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The Butte inter mountain. (Butte, Mont.) 1901-1912, February 28, 1903, Image 12

Image and text provided by Montana Historical Society; Helena, MT

Persistent link: https://chroniclingamerica.loc.gov/lccn/sn83025294/1903-02-28/ed-1/seq-12/

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South America in one of the
countries that are of great Interest
to many people in Butte, for the
reaaon that South America is a land
where mining Is very extensively
carried on and where new mining
Seldla are blinig openied ull the tie,..
by Arne'ai.*alMu. 'IIere are a secnebler
of people ine thatL part of the globe
who ufleo hi.ed here.
ferna I a psarticvlaur part of South
ý jyb J .. .. . . - . . . . . . . . . . . . .
A l~ii. t hat ill Et~jIe.ia~ll iiitcre'tI
111g. Iýý"ý",su j it is a eoiltiIIV wlthi(eI in
ery rilch in mi inera I rcsotIu K w(iM l
hat.s altniiuiii n man, K untggng " to thue
l~aiurlutit m~itting, ttuht~lrhuu.
Natry IayloIn BlacUkf(rd of Cerro de
I'asUt.o, 1'eIrnI, laIs tltlhummer wrote an
*nteritaiii'g Iettaer to a correspond
cut In ºhit t ity, andl ' It ccon panlt'ed It
wi~th Ii tot4DgI~ttpth itf tht' Cotro det
Pasco reglon, )which the Inter Moman
tain wna fortunntPe enough to soetre
copier of, and which aire pr.esented to
its readers in this issue.
Following in the deacript in of Ithe
Peruvian country, written by Mrs.
131.1k ford:
Tlire great mining rian ofr
i i it m lluntain outblg t lt b olf ear It P rvc II
ning J neatrly t.be %i hole· leng·t Ii of the
rripcaualie nol andcomrising Itle I i"u
graidi r;II· gtE of the1114 itli Ow.
t1h' Amaozon. On the %%\('t i. a ' tt·1tM
sttrip fromn 20 to !50 nuiles wlide, for
the most part a sandy deusert, yet
prod1ueing abuntdal t cropun V% IIero irrl.
gated. Ilase are founaad petruleumn,
KItt, auitrado of sa(la in enormoula
cjlnntities, silver, copper and other
"The Western Cordillera rilses like
a wall on the eastern side of the
coast belt., with passes from 15,060
to 1A,000 feet high and peaks 20,0Ob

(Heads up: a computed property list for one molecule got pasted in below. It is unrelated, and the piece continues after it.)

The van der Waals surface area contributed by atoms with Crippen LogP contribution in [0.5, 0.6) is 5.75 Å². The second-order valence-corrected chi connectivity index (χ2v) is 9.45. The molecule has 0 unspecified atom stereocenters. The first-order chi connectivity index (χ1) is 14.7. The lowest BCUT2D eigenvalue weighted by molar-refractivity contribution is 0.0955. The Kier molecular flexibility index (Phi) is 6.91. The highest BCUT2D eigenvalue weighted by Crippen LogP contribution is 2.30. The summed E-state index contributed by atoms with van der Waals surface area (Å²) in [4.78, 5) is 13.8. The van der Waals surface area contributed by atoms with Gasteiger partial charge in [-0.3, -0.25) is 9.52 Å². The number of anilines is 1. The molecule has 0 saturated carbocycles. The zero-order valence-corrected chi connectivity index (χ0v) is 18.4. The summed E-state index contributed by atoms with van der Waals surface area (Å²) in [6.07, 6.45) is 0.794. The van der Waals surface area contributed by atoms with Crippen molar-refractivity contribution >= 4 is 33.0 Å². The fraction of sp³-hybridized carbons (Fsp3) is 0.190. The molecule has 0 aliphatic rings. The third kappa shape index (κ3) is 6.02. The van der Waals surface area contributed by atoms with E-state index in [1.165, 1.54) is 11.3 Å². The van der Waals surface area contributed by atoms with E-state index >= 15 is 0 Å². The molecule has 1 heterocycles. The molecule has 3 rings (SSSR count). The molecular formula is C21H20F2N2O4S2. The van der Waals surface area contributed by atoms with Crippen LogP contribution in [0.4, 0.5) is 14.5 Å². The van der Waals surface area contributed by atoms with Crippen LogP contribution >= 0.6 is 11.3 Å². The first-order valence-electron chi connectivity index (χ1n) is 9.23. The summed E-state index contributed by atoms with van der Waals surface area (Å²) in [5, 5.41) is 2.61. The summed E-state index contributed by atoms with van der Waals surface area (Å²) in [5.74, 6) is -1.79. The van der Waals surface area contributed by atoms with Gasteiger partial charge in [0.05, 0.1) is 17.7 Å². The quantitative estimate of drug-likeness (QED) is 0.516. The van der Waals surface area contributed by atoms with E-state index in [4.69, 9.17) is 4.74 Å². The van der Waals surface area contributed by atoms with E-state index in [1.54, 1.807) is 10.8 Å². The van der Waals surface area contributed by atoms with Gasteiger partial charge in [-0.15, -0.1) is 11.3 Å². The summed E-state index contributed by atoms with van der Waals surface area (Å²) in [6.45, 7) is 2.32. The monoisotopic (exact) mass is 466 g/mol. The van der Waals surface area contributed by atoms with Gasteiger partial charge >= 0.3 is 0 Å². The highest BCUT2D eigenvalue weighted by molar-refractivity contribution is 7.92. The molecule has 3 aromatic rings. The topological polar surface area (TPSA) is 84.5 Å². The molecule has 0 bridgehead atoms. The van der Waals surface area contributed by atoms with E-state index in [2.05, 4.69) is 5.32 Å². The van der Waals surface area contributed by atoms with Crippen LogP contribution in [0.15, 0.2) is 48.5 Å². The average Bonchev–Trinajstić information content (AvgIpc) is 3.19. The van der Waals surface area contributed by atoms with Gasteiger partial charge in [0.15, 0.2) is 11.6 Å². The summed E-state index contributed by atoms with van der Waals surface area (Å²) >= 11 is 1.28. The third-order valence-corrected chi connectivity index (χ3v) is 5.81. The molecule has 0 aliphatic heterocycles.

feet In altitlllle. The sulrface of th"
plains is uneven and traversed by
lower ranges of hills, which surround
lurge lakes, rolling pampas or fertile
ealleys, through lhic(h run great
rivers. The whole country has a high
niltitliude, aiinryig froml 11,000 to 1l,000
feet, land slopling gradul' eally north and
eant tonwrd theo .Anizcon, into which
drain its wtelrs. On the nounltaii
slopes iere seenli pituresqeee iand pre
eilpitoius ralvines, often thllousands of
feet eleepl. illwers annd flriits grow
in eunlldnliilice in pr.llliilty and in
contlrast. withl the bhiirren lplailns albove
ituul lelow thein.
"Inl the ,e .all of Plirc is foi nd the
A ..P uililpi l oe llil raclilroilcl. From (a'cllao
to I)lieeoy, Ileros the Andles, there is
a ra. tril whiiiii we hoplie soon to ex
tendl to ('erm del Pusco. Ohilier cmielns
cef iraiel ire by mule Irliil s and a
ilinew wiigoni iolel Ii hetween Or.eu aund
rr1'1o e lo iu'Isci.
"1 11ill palrs of this regiili are do
pil"it' of vialencIeh'i lilcerals. (.old
iilcel sitler huet Ieen mlilnedl since
tie elar lielt perineds, land thIle cuiek
i ,ilr del.eosits aweire oien rfu niiiOl
thricclihoiit thle world. loeudl anei cop
lper ores arcie! wiorked to sollOm extellt,
iandl cult illd cloul are fociied at many
lpeh ilt 5.
"Noilt withstundingl nil the d crnw
ileiks irising from ocallt of rodils,
lproper mietluhodsl of miningl, .killed
ihair ianii entliilii, this regioni has
liprucliciedl $15 ,::O00,100 in gold and
"Cerri de Pl'ai.le, the eipitllii of the
cidlil' nicitnt of .1icu in, is ritiiintedl in
iiltitude. 10 degrees and 41c iminiutes
ouiitli. It is s.lirrolllcided byi high hills,
fmllilillrly known e °'lle, ' e ('rro,' nud
of i loew ccntralc ridge, lthe ite of
the tovwn. This ceintail ridgie. ealled
"' ccllo dle I'elsco,' is llIihoilt onellc illIl
onei-htilf IlJes luniig land thr c-cqullarcc ir
of aii ille ileli. liThe to liC i.s ihi ole t
i n i t h o nl, |f di | ic a to r n li th e .
11is lhe..t' slouie cu oDeclpiel lby ci
Sel'il el f / e~ i c ills lll'le',c ice "I i' .i,,
...ice c e ic
"ýlicies 1h'..' Ic''e (-n cle'rl.e'el el41er .111
l:11%, eil t!a1 lie ' 14014(11 ,1u ,.Iiie' or
tihlee his. clime l1iic> (ieep i duo I icu
}7uir'1,, 1414 1111 il i the 1 cv 1 4, gie1l lec'l.l
011414 ei·ite h)'" l
"'l1'1c c:lII 1 'e erf (4c'14 oil' 1':I'.1(1
feel. iceI olleceil ioneii . Illccgt L
Sillili·. 'h' Iecciiit, are' ce' ur
0e'111e. .lieh Iill or IiK rC111111(ei 1 , 4'eC1'1
41114' e' o 11\ ,1(.1 ( cel II llilII. (cili0l ocf
''l ' l e t'. ii%,c' IIIic.,4 e le' o '.'.cil.iccg
cicecil111 ,l 411114' l'c41 , 'c. 11it 114,11 .1
c wl ' acicat l ic l'ici e1cl lcs eiit('i, 'Olfi0
i00. liiti veel ill i. 'ailci.
"'lTice "Irt i -c ar l4e~ a''''4 c ?' ii ji'%. ee
4 Ic, h dI4'( i ton'.LI 4 4 1 il41. 01) l'(4' 111a I 1,1 M
c Ia i llete I'. e Ilecite'I4 ahr cii e i111V '4o
gooeel )1,41eole'r ci' eojcl.. I)rickii(4 iellee'01
are' '.c'e'v a Ieic icIe, I in. lc al eeici
cliti #441 ofl leeplele Il'.eep'lcicc 111in flor
11444 (1214' lcirilit iii. 11I(~~ ',1 it
buI'11\·rl 11111 m any 1'01h 111' ehn 11!' Cb0$
11111 1 0111 hospital. 111( il ~'.ll'·
"The moces1 t riknlug feature c oif 4C''ero
de I'cie4'o'1 is thee iiichuge often (1a11iies,
or 'i1'eejiccc bicertou,' w.ich 11le 1(4(4 i4410
uce11 tl hroeegl h llc tch twnieiei".s t lt
enicg 11s lv'er'y cxistenl e, s. isc,' i
Nuelge byi I eeic011'01 hllejci'4. i so194' thc'eI
lic lieu groeence atl'lllt 410 nocciic' 'cO11l
t ho r'1idieents, xc' ecpt icc i he c'l,'c Of